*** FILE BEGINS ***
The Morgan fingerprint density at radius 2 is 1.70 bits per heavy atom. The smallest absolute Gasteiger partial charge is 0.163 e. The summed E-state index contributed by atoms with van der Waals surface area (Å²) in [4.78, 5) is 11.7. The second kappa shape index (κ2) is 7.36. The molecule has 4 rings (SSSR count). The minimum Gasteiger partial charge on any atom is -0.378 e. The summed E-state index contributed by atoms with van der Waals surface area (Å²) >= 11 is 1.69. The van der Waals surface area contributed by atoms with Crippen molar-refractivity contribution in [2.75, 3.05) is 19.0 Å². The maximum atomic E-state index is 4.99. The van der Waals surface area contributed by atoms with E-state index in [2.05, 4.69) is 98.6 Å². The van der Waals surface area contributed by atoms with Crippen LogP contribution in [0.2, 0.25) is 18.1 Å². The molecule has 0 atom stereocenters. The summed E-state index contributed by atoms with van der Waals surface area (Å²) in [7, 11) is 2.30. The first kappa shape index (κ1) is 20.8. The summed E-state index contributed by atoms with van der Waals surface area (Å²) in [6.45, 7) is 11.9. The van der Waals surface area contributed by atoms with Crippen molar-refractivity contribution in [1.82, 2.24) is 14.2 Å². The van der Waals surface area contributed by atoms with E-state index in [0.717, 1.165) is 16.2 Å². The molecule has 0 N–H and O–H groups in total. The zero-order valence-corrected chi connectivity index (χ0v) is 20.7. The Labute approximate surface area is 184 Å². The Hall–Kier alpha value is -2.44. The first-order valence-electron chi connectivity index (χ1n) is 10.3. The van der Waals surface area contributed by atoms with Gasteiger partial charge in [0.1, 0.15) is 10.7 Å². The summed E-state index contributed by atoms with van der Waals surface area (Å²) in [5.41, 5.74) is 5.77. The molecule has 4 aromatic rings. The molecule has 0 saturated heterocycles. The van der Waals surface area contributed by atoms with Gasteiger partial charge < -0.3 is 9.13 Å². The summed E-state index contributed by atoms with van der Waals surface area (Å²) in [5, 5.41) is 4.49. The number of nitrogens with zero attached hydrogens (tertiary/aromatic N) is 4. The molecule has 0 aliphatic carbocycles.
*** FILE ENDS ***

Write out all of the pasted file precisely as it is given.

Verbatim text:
The Morgan fingerprint density at radius 2 is 1.70 bits per heavy atom. The smallest absolute Gasteiger partial charge is 0.163 e. The summed E-state index contributed by atoms with van der Waals surface area (Å²) in [4.78, 5) is 11.7. The second kappa shape index (κ2) is 7.36. The molecule has 4 rings (SSSR count). The minimum Gasteiger partial charge on any atom is -0.378 e. The summed E-state index contributed by atoms with van der Waals surface area (Å²) >= 11 is 1.69. The van der Waals surface area contributed by atoms with Crippen molar-refractivity contribution in [2.75, 3.05) is 19.0 Å². The maximum atomic E-state index is 4.99. The van der Waals surface area contributed by atoms with E-state index in [2.05, 4.69) is 98.6 Å². The van der Waals surface area contributed by atoms with Crippen LogP contribution in [0.2, 0.25) is 18.1 Å². The molecule has 0 atom stereocenters. The summed E-state index contributed by atoms with van der Waals surface area (Å²) in [7, 11) is 2.30. The first kappa shape index (κ1) is 20.8. The summed E-state index contributed by atoms with van der Waals surface area (Å²) in [6.45, 7) is 11.9. The van der Waals surface area contributed by atoms with Crippen molar-refractivity contribution in [1.82, 2.24) is 14.2 Å². The van der Waals surface area contributed by atoms with E-state index in [0.717, 1.165) is 16.2 Å². The molecule has 0 N–H and O–H groups in total. The zero-order valence-corrected chi connectivity index (χ0v) is 20.7. The Labute approximate surface area is 184 Å². The Hall–Kier alpha value is -2.44. The first-order valence-electron chi connectivity index (χ1n) is 10.3. The van der Waals surface area contributed by atoms with Gasteiger partial charge in [0.1, 0.15) is 10.7 Å². The summed E-state index contributed by atoms with van der Waals surface area (Å²) in [5.41, 5.74) is 5.77. The molecule has 4 aromatic rings. The molecule has 0 saturated heterocycles. The van der Waals surface area contributed by atoms with Gasteiger partial charge < -0.3 is 9.13 Å². The summed E-state index contributed by atoms with van der Waals surface area (Å²) in [5, 5.41) is 4.49. The number of nitrogens with zero attached hydrogens (tertiary/aromatic N) is 4. The molecule has 0 aliphatic carbocycles.